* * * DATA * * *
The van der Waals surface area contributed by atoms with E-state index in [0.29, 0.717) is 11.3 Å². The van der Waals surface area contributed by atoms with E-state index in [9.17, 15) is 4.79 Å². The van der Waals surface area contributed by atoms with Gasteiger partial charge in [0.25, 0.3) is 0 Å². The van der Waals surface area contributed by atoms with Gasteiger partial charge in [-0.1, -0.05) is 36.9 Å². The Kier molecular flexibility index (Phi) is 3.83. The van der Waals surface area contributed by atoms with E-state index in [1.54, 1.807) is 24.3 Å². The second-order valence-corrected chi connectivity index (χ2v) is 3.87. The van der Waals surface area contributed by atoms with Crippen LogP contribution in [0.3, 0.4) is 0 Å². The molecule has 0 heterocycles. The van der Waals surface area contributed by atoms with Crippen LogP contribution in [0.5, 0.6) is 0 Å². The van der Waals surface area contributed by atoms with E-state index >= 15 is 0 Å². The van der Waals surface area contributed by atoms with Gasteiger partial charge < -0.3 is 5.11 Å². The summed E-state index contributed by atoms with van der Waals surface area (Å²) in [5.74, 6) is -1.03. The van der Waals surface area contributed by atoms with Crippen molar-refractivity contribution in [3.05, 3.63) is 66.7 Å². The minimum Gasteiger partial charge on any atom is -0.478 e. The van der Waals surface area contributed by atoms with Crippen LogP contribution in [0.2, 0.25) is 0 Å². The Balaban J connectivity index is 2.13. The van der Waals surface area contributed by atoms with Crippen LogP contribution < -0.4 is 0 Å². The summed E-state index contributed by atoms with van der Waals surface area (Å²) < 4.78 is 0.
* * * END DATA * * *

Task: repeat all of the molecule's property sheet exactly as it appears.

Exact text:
The van der Waals surface area contributed by atoms with E-state index in [0.29, 0.717) is 11.3 Å². The van der Waals surface area contributed by atoms with E-state index in [9.17, 15) is 4.79 Å². The van der Waals surface area contributed by atoms with Gasteiger partial charge in [0.25, 0.3) is 0 Å². The van der Waals surface area contributed by atoms with Gasteiger partial charge in [-0.1, -0.05) is 36.9 Å². The Kier molecular flexibility index (Phi) is 3.83. The van der Waals surface area contributed by atoms with E-state index in [1.54, 1.807) is 24.3 Å². The second-order valence-corrected chi connectivity index (χ2v) is 3.87. The van der Waals surface area contributed by atoms with Crippen LogP contribution in [0.3, 0.4) is 0 Å². The molecule has 0 heterocycles. The van der Waals surface area contributed by atoms with Crippen LogP contribution in [0.5, 0.6) is 0 Å². The van der Waals surface area contributed by atoms with E-state index >= 15 is 0 Å². The van der Waals surface area contributed by atoms with Gasteiger partial charge < -0.3 is 5.11 Å². The summed E-state index contributed by atoms with van der Waals surface area (Å²) in [5.74, 6) is -1.03. The van der Waals surface area contributed by atoms with Crippen molar-refractivity contribution in [3.05, 3.63) is 66.7 Å². The minimum Gasteiger partial charge on any atom is -0.478 e. The van der Waals surface area contributed by atoms with Crippen LogP contribution in [0.2, 0.25) is 0 Å². The Balaban J connectivity index is 2.13. The van der Waals surface area contributed by atoms with Crippen LogP contribution < -0.4 is 0 Å². The summed E-state index contributed by atoms with van der Waals surface area (Å²) < 4.78 is 0.